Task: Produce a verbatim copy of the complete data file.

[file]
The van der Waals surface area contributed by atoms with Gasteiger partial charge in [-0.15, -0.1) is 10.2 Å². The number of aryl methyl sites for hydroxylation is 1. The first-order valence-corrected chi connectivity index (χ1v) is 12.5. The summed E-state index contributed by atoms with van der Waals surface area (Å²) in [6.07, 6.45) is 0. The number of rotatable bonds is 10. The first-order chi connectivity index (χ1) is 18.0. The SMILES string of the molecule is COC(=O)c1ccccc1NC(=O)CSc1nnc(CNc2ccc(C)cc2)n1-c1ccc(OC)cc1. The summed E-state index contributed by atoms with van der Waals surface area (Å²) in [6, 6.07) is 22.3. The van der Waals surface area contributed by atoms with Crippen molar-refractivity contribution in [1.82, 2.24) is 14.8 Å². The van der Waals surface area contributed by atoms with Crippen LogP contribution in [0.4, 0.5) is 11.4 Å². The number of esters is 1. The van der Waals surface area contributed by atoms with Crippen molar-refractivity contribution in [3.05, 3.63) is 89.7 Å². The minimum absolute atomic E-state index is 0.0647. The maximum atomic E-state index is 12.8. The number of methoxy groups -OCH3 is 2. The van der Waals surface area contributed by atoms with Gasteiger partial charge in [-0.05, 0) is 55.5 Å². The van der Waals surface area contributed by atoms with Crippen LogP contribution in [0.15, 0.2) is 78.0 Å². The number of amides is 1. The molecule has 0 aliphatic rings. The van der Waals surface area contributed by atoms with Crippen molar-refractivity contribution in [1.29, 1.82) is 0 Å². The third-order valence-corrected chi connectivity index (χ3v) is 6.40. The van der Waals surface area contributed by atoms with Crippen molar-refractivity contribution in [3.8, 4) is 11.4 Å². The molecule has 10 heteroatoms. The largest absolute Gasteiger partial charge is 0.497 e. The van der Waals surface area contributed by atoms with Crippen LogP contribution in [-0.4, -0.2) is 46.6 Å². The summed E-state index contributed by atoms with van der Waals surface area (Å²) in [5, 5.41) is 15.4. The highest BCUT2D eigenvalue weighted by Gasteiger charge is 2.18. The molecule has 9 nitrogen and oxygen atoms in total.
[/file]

The van der Waals surface area contributed by atoms with Gasteiger partial charge in [-0.15, -0.1) is 10.2 Å². The number of aryl methyl sites for hydroxylation is 1. The first-order valence-corrected chi connectivity index (χ1v) is 12.5. The summed E-state index contributed by atoms with van der Waals surface area (Å²) in [6.07, 6.45) is 0. The number of rotatable bonds is 10. The first-order chi connectivity index (χ1) is 18.0. The SMILES string of the molecule is COC(=O)c1ccccc1NC(=O)CSc1nnc(CNc2ccc(C)cc2)n1-c1ccc(OC)cc1. The summed E-state index contributed by atoms with van der Waals surface area (Å²) in [6, 6.07) is 22.3. The van der Waals surface area contributed by atoms with Crippen molar-refractivity contribution in [1.82, 2.24) is 14.8 Å². The van der Waals surface area contributed by atoms with Crippen LogP contribution in [0.4, 0.5) is 11.4 Å². The number of esters is 1. The van der Waals surface area contributed by atoms with Crippen molar-refractivity contribution in [3.05, 3.63) is 89.7 Å². The minimum absolute atomic E-state index is 0.0647. The maximum atomic E-state index is 12.8. The number of methoxy groups -OCH3 is 2. The van der Waals surface area contributed by atoms with Gasteiger partial charge in [-0.05, 0) is 55.5 Å². The van der Waals surface area contributed by atoms with Crippen LogP contribution in [0.15, 0.2) is 78.0 Å². The number of amides is 1. The molecule has 0 aliphatic rings. The van der Waals surface area contributed by atoms with Crippen molar-refractivity contribution in [1.29, 1.82) is 0 Å². The third-order valence-corrected chi connectivity index (χ3v) is 6.40. The van der Waals surface area contributed by atoms with Crippen molar-refractivity contribution in [3.8, 4) is 11.4 Å². The molecule has 10 heteroatoms. The largest absolute Gasteiger partial charge is 0.497 e. The van der Waals surface area contributed by atoms with Crippen LogP contribution in [-0.4, -0.2) is 46.6 Å². The summed E-state index contributed by atoms with van der Waals surface area (Å²) in [5, 5.41) is 15.4. The highest BCUT2D eigenvalue weighted by Gasteiger charge is 2.18. The molecule has 9 nitrogen and oxygen atoms in total.